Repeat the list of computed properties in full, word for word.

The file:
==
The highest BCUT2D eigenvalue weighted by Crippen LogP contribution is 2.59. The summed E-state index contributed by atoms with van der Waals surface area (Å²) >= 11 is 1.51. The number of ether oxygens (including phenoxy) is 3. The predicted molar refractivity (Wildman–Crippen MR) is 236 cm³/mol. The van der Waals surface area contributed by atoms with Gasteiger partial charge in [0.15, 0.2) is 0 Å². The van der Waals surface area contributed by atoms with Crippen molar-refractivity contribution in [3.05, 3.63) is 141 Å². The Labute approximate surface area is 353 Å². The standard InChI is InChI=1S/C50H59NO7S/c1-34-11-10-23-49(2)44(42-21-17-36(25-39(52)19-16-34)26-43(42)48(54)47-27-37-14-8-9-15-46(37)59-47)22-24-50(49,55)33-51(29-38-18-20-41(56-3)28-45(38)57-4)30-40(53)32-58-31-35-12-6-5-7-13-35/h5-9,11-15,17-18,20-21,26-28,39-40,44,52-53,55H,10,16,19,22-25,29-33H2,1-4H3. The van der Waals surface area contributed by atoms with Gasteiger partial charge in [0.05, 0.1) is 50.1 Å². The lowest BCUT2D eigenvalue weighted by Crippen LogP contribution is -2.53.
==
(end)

The highest BCUT2D eigenvalue weighted by Crippen LogP contribution is 2.59. The summed E-state index contributed by atoms with van der Waals surface area (Å²) >= 11 is 1.51. The number of ether oxygens (including phenoxy) is 3. The predicted molar refractivity (Wildman–Crippen MR) is 236 cm³/mol. The van der Waals surface area contributed by atoms with Gasteiger partial charge in [0.15, 0.2) is 0 Å². The van der Waals surface area contributed by atoms with Crippen molar-refractivity contribution in [3.05, 3.63) is 141 Å². The Labute approximate surface area is 353 Å². The standard InChI is InChI=1S/C50H59NO7S/c1-34-11-10-23-49(2)44(42-21-17-36(25-39(52)19-16-34)26-43(42)48(54)47-27-37-14-8-9-15-46(37)59-47)22-24-50(49,55)33-51(29-38-18-20-41(56-3)28-45(38)57-4)30-40(53)32-58-31-35-12-6-5-7-13-35/h5-9,11-15,17-18,20-21,26-28,39-40,44,52-53,55H,10,16,19,22-25,29-33H2,1-4H3. The van der Waals surface area contributed by atoms with Gasteiger partial charge in [0.05, 0.1) is 50.1 Å². The lowest BCUT2D eigenvalue weighted by Crippen LogP contribution is -2.53.